101 Indian Children’s Books We Love

Indian children’s books in English are burdened by their past.

For many, many years, barring a few exceptions, children’s books tended to be a bit puritanical and proselytizing. Good children suffered nobly, bad children sneered and jeered but ultimately suffered more, moral values were imparted, folktales and mythology–our glorious past which every child must must must know in order to fully learn about Indian culture (euk!)–abounded.

No wonder kids would rather read books published in other English-speaking countries where children faced genuine dilemmas, had adventures which went beyond a timorous talking mango in a tree, horror that went beyond a churail which spoke nasally.

So when we meet kids who look embarrassed when we ask them what Indian children’s books they like and mumble ‘Ruksin Bond’, we don’t really blame them. After all, entertaining Indian children’s books still tend to be not too many. And they are hard to find. Clearly, both shop-owners and publishers (when they are so lucky as to have an international list) know that they have more to gain out of shelves of Gossip Girl rather than unknown Indian children’s authors (unknown because it is a rare bookseller who reads his/her books. Or even the AI sheets!).

Which is why 101 Indian Children’s Books We Love is so wonderful. Divided by age group, with personal reviews, it cover a range of truly wonderful books–many of which I had not heard of. It is an essential read for those who work with children’s libraries, whether at school or elsewhere. All too often does one find that the finest books published in the last five years are not represented. Also, it is a valuable resource for any parent or adult-with-child-in-her-life—because there are truly wonderful books out there.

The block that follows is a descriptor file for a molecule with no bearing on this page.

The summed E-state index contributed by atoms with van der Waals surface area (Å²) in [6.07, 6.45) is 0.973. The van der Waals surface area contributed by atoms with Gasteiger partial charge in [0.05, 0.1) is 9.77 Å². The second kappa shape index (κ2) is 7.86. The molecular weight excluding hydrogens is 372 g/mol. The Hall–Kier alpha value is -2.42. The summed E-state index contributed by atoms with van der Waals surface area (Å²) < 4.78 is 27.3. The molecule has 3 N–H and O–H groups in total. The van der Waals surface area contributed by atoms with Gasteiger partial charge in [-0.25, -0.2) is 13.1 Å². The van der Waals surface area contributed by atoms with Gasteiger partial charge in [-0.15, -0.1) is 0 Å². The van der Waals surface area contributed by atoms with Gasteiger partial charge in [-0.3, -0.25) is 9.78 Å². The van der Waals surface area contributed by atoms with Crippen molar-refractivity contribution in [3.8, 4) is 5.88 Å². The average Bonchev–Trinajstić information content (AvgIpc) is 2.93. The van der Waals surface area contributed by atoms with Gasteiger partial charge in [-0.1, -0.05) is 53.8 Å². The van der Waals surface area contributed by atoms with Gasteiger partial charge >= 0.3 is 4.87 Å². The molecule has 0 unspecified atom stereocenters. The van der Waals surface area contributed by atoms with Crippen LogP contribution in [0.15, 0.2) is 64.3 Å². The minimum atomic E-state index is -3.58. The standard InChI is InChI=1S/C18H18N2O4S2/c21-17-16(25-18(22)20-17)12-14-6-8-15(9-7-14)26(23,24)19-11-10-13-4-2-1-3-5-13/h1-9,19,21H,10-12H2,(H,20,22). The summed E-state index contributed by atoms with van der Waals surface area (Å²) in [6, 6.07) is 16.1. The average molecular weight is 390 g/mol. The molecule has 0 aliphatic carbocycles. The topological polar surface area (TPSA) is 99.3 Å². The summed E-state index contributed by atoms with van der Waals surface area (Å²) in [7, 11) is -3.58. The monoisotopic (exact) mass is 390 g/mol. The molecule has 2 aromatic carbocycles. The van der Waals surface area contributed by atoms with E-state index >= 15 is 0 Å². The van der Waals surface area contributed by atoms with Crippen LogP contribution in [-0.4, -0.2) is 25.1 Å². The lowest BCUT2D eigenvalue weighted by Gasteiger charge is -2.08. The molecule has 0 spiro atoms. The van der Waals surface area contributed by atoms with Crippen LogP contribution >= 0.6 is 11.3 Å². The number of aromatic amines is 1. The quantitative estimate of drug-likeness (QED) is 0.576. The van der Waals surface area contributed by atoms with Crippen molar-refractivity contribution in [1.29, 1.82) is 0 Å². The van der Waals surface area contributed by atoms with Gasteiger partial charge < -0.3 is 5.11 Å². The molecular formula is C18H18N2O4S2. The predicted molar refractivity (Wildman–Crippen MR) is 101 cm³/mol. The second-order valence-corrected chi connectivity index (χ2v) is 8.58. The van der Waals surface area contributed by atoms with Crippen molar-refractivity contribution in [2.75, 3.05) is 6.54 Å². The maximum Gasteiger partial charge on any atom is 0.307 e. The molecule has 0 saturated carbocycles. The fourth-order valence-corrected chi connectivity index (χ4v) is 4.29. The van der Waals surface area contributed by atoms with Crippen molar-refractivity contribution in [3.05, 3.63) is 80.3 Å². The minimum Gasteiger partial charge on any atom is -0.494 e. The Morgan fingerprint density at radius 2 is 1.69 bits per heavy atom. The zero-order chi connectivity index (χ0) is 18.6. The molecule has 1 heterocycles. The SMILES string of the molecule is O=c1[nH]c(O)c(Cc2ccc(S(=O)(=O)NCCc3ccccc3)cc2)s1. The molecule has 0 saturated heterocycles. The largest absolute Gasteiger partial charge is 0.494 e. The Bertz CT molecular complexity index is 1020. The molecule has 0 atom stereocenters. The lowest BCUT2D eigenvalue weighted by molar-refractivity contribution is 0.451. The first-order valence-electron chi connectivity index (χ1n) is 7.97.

The selection of books was done by a large number of people, with the two editors juggling the many selections. Which is what adds so much value to the collection–there are diverse kinds of books, for different tastes and interests. This adds variety to the range of books, and gives the collection a kind of credibility which a more subjective selection might lack.

For me personally, I have so many more options when I am buying books for my offspring or his numerous friends. And (more importantly) for myself. And it also gives me much joy to see so many of the books I have worked on in the last twelve years adorning the pages.

The book is laid out with great style (which is sometimes neglected in Indian books for children, though I am sure in none of the books listed!). And the reviewers write with love and precision, making it fun to read from cover to cover. I like the diversity of reviewers’ voices, as each one brings his or her particular passions to bear on the book they are writing about.

This project took some four years to complete–and we do hope so much that there will be an annual reissue, or at least one every couple of years! Well done, Samina and Anita and the big happy band who worked with you. I am ordering several copies right away.



    • Well – the only really fab board books we found were the Little Latitude boxed set by Kalpana subramanian and Prashant Miranda (p.39). We need more catch-’em young board books for our youngsters for sure.

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